Exit Smiling (Silent) (Full Screen)
Warner Archive Collection (series)
A wardrobe lady for a traveling theatrical company takes in a man wrongly accused of a crime, clears his name and delivers him to the girl he loves (silent-film).
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- Rated: Not Rated
- Run Time: 1 hours, 17 minutes
- Video: Black & White
- Released: March 23, 2009
- Originally Released: 1926
- Label: Warner Archive Collection (MOD)
- Encoding: Region 0 (Worldwide)
- Aspect Ratio: Full Frame
Performers, Cast and Crew:
|Starring||Beatrice Lillie, Jack Pickford, DeWitt Jennings & Doris Lloyd|
|Directed by||Sam Taylor|
|Screenwriting by||Sam Taylor & Tim Whelan|
|Director of Photography:||Andre Barlatier|
Description by OLDIES.com:
Running away to join the circus was a popular romantic sentiment in the 1920s for those wishing to escape life's drudgery. For wannabe actress Violet (Beatrice Lillie), it was joining a third-rate travelling actors troupe specializing in over-the-top melodramas of love and loss. Too plain to play the vampy vixen, she was relegated to the menial but necessary tasks to keep the show afloat. Known for her rubbery features and comic timing, Lillie taps her higher Chaplinesque qualities and deep humanist emotions in beguiling balance to the laughter. Violet's real-life drama rises far above the on-stage fiction, as with her tutoring and support of a handsome young recruit (Jack Pickford) who becomes the male lead, a man whom she falls in love with but withholds her heart. This silent classic is a riveting time capsule into a pre-Depression world that will fascinate, draw tears and ultimately...cheers.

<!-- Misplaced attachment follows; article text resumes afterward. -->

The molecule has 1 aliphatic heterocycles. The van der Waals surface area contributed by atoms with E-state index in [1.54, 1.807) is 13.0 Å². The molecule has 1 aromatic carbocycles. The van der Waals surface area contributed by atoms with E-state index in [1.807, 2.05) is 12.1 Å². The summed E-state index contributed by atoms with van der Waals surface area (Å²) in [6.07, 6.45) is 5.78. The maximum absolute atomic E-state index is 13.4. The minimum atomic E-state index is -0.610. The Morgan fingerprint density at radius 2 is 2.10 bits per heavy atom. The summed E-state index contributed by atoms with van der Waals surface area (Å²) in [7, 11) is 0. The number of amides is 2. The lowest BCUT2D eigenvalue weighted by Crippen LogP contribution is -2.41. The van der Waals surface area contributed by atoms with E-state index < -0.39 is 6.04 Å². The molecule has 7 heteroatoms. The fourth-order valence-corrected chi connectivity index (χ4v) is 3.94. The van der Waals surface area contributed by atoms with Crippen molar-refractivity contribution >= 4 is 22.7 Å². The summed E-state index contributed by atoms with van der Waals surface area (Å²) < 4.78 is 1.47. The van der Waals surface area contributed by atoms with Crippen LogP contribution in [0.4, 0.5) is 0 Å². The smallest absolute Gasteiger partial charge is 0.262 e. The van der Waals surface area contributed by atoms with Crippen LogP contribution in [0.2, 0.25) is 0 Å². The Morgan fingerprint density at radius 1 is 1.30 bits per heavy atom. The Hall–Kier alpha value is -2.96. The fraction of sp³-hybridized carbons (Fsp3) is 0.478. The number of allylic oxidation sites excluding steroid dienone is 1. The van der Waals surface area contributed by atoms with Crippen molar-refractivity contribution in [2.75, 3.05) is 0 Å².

EXIT SMILING is perhaps the only film that ever fully utilized the comic genius of the incomparable Beatrice Lillie. The star is cast as the wardrobe lady of a touring theatrical company. She is introduced to the audience via subtitle as "Violet, the drudge of the troupe...Who also plays parts like 'Nothing' in Much Ado About Nothing." Though bogged down in a treacly plot concerning fugitive-from-justice Jimmy Marsh (Jack Pickford), Lillie manages to rise above the material with her first-rate clowning. Her particular highlight is an extended routine involving a string of pearls (a Lillie "standard" that she'd use time and again on stage). Alas, after the box-office failure of EXIT SMILING, Bea Lillie would be confined to secondary film roles, often as not far beneath her talents.
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